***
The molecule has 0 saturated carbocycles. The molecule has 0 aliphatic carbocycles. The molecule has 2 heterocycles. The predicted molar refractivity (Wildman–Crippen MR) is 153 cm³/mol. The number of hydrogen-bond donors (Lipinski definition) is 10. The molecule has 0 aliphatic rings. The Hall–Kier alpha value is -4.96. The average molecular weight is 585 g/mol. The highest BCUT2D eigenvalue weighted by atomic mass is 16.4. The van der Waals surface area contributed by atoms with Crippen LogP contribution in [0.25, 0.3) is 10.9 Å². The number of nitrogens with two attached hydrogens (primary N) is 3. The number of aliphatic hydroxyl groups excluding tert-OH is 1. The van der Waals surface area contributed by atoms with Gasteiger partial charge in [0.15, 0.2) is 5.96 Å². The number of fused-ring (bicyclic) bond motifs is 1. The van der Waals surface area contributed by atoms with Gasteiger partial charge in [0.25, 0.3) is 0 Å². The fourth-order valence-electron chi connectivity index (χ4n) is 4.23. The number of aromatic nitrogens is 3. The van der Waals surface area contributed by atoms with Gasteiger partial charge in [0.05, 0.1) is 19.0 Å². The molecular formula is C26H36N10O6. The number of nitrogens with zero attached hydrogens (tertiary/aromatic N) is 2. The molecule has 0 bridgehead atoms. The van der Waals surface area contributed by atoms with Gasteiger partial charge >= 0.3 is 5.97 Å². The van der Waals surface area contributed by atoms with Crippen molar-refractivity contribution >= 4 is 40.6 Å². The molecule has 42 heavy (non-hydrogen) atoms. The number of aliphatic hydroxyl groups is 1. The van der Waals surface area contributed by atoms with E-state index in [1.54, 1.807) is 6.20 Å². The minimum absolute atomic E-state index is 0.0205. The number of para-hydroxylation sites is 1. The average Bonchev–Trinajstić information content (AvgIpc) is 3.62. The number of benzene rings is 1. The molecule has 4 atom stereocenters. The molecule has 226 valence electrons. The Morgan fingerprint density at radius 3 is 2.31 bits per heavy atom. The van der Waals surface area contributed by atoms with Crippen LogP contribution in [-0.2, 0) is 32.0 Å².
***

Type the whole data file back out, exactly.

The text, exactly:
The molecule has 0 saturated carbocycles. The molecule has 0 aliphatic carbocycles. The molecule has 2 heterocycles. The predicted molar refractivity (Wildman–Crippen MR) is 153 cm³/mol. The number of hydrogen-bond donors (Lipinski definition) is 10. The molecule has 0 aliphatic rings. The Hall–Kier alpha value is -4.96. The average molecular weight is 585 g/mol. The highest BCUT2D eigenvalue weighted by atomic mass is 16.4. The van der Waals surface area contributed by atoms with Crippen LogP contribution in [0.25, 0.3) is 10.9 Å². The number of nitrogens with two attached hydrogens (primary N) is 3. The number of aliphatic hydroxyl groups excluding tert-OH is 1. The van der Waals surface area contributed by atoms with Gasteiger partial charge in [0.15, 0.2) is 5.96 Å². The number of fused-ring (bicyclic) bond motifs is 1. The van der Waals surface area contributed by atoms with Gasteiger partial charge in [0.25, 0.3) is 0 Å². The fourth-order valence-electron chi connectivity index (χ4n) is 4.23. The number of aromatic nitrogens is 3. The van der Waals surface area contributed by atoms with Gasteiger partial charge in [0.05, 0.1) is 19.0 Å². The molecular formula is C26H36N10O6. The number of nitrogens with zero attached hydrogens (tertiary/aromatic N) is 2. The molecule has 0 bridgehead atoms. The van der Waals surface area contributed by atoms with Gasteiger partial charge >= 0.3 is 5.97 Å². The van der Waals surface area contributed by atoms with Crippen molar-refractivity contribution >= 4 is 40.6 Å². The molecule has 42 heavy (non-hydrogen) atoms. The number of aliphatic hydroxyl groups is 1. The van der Waals surface area contributed by atoms with E-state index in [1.54, 1.807) is 6.20 Å². The minimum absolute atomic E-state index is 0.0205. The number of para-hydroxylation sites is 1. The average Bonchev–Trinajstić information content (AvgIpc) is 3.62. The number of benzene rings is 1. The molecule has 4 atom stereocenters. The molecule has 226 valence electrons. The Morgan fingerprint density at radius 3 is 2.31 bits per heavy atom. The van der Waals surface area contributed by atoms with Crippen LogP contribution in [-0.2, 0) is 32.0 Å².